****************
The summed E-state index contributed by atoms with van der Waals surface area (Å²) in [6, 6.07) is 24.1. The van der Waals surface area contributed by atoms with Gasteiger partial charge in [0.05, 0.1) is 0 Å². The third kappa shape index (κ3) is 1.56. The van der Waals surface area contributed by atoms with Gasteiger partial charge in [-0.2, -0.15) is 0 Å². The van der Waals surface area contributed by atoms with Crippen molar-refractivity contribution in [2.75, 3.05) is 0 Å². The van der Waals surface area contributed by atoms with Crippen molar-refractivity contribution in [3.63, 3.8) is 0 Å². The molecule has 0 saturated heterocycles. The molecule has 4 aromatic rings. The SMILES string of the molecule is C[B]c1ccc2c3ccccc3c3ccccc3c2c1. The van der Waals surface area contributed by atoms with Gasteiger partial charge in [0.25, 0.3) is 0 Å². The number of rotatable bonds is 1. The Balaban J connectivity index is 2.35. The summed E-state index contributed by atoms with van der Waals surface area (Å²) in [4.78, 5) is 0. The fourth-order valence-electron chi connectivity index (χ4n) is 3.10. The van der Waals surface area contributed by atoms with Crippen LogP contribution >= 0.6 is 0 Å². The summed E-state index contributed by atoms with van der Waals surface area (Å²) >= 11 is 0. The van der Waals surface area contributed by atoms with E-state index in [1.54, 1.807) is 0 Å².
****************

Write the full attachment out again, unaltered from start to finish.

The summed E-state index contributed by atoms with van der Waals surface area (Å²) in [6, 6.07) is 24.1. The van der Waals surface area contributed by atoms with Gasteiger partial charge in [0.05, 0.1) is 0 Å². The third kappa shape index (κ3) is 1.56. The van der Waals surface area contributed by atoms with Gasteiger partial charge in [-0.2, -0.15) is 0 Å². The van der Waals surface area contributed by atoms with Crippen molar-refractivity contribution in [2.75, 3.05) is 0 Å². The van der Waals surface area contributed by atoms with Crippen molar-refractivity contribution in [3.63, 3.8) is 0 Å². The molecule has 0 saturated heterocycles. The molecule has 4 aromatic rings. The SMILES string of the molecule is C[B]c1ccc2c3ccccc3c3ccccc3c2c1. The van der Waals surface area contributed by atoms with Gasteiger partial charge in [0.25, 0.3) is 0 Å². The number of rotatable bonds is 1. The Balaban J connectivity index is 2.35. The summed E-state index contributed by atoms with van der Waals surface area (Å²) in [4.78, 5) is 0. The fourth-order valence-electron chi connectivity index (χ4n) is 3.10. The van der Waals surface area contributed by atoms with Crippen LogP contribution >= 0.6 is 0 Å². The summed E-state index contributed by atoms with van der Waals surface area (Å²) >= 11 is 0. The van der Waals surface area contributed by atoms with E-state index in [1.54, 1.807) is 0 Å².